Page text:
• Columnist Valerie Schultz

    VALERIE SCHULTZ: Daydreaming may be exactly what we need

    There was a time in my younger life when daydreaming was frowned upon, when we schoolchildren were told by the nuns who taught us that an idle mind was the devil's playground. Keeping occupied, both in body and brain, was a virtue. This principle worked better for some than others. When my

  • Columnist Valerie Schultz

    VALERIE SCHULTZ: Why are compliments so hard to accept?

    Today, Jan. 24, is National Compliment Day, and may I say that you readers of this newspaper are a lively, good-looking, intelligent bunch. I am always grateful for the special comments that some of you direct my way, at least the ones that are nice. My grandmother would have liked National

  • Columnist Valerie Schultz

    VALERIE SCHULTZ: As the years go by, I remain a (paper) calendar girl

    Sometimes change happens overnight, but sometimes you can see change coming from a long way off. I'm beginning to suspect that, just as books are making the transition to e-books, the paper calendar is slowly becoming a custom of the quaint past. This makes me uneasy. Technologically speaking,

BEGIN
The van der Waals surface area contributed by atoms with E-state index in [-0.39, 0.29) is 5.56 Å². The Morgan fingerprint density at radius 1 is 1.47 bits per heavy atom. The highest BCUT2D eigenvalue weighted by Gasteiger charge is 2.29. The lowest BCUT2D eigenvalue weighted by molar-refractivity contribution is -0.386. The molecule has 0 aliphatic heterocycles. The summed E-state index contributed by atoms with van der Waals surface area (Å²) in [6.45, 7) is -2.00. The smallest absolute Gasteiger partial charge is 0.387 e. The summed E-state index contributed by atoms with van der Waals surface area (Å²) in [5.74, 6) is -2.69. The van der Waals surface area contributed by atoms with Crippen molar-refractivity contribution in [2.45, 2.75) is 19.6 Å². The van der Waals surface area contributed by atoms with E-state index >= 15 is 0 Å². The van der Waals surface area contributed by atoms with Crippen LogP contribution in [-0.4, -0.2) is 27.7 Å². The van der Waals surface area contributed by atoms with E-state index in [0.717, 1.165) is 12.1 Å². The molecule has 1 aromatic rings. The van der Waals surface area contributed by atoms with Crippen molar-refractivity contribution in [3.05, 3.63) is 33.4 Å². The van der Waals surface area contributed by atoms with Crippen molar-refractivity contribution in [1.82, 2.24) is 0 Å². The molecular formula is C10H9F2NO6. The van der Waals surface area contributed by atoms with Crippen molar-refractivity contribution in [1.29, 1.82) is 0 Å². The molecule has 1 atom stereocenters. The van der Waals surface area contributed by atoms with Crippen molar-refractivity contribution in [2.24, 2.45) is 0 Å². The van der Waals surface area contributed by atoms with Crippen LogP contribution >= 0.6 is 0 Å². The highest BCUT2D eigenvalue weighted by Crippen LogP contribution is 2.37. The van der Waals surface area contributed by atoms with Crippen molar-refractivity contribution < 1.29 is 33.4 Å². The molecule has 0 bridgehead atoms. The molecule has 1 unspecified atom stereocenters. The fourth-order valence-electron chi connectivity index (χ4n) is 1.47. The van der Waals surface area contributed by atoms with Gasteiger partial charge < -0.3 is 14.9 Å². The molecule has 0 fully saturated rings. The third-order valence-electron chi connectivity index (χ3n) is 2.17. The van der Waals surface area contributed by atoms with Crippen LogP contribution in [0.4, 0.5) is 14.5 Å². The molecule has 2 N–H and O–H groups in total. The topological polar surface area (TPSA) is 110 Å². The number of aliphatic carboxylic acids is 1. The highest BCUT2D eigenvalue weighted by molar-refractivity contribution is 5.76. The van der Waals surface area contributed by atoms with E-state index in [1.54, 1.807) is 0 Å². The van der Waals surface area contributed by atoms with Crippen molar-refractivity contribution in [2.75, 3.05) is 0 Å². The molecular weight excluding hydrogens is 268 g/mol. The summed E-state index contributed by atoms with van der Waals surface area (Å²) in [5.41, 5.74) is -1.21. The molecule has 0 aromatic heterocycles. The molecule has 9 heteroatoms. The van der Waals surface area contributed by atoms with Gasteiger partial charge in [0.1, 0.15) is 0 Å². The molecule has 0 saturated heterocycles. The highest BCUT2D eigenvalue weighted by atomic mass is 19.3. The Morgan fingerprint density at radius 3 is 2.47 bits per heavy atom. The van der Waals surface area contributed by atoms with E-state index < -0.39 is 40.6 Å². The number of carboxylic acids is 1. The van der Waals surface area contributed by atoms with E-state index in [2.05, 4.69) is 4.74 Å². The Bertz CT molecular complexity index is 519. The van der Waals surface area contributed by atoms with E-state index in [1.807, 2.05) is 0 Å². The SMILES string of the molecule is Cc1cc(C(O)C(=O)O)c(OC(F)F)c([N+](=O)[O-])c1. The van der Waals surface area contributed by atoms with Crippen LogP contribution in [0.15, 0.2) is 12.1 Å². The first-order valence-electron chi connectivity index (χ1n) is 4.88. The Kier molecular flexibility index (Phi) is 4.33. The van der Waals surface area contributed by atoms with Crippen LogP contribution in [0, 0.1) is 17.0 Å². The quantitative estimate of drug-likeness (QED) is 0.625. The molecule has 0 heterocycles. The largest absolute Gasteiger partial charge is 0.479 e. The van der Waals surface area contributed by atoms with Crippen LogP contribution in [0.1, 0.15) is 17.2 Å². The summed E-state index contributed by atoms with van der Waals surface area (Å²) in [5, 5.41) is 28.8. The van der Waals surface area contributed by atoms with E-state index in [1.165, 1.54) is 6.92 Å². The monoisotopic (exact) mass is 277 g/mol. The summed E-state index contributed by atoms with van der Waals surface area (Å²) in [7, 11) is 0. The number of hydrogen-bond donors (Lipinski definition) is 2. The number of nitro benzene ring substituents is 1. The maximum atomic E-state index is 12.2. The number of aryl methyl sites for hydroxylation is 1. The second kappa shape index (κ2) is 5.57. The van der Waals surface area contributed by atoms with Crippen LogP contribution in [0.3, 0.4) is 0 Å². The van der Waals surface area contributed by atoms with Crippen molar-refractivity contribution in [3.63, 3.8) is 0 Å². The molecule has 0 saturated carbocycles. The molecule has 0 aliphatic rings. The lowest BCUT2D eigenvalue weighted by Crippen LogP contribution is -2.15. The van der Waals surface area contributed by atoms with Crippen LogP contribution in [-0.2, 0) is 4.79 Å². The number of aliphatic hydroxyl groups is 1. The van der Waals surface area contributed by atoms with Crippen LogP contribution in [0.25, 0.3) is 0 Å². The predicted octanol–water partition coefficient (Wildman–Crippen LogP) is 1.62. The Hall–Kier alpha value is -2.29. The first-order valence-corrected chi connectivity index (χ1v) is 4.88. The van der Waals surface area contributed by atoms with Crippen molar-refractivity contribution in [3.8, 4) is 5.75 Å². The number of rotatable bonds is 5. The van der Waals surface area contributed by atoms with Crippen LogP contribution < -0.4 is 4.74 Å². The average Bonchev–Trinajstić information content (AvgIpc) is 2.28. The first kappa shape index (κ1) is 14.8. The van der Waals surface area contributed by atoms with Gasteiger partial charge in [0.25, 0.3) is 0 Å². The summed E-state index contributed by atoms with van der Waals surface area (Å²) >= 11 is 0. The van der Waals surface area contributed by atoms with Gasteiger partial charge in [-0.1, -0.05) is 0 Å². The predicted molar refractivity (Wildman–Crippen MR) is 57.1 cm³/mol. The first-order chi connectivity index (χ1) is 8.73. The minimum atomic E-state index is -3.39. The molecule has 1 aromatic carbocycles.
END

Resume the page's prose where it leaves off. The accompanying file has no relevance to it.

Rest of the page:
• Columnist Valerie Schultz

    VALERIE SCHULTZ: If being PC is wrong, I don't want to be right

    The term "politically correct" has become a sort of dirty word. I've been called politically correct on more than one occasion, the implication being that I should feel not only put in my place, but insulted and smeared as well. Politically correct, or PC, is defined by the online

  • Columnist Valerie Schultz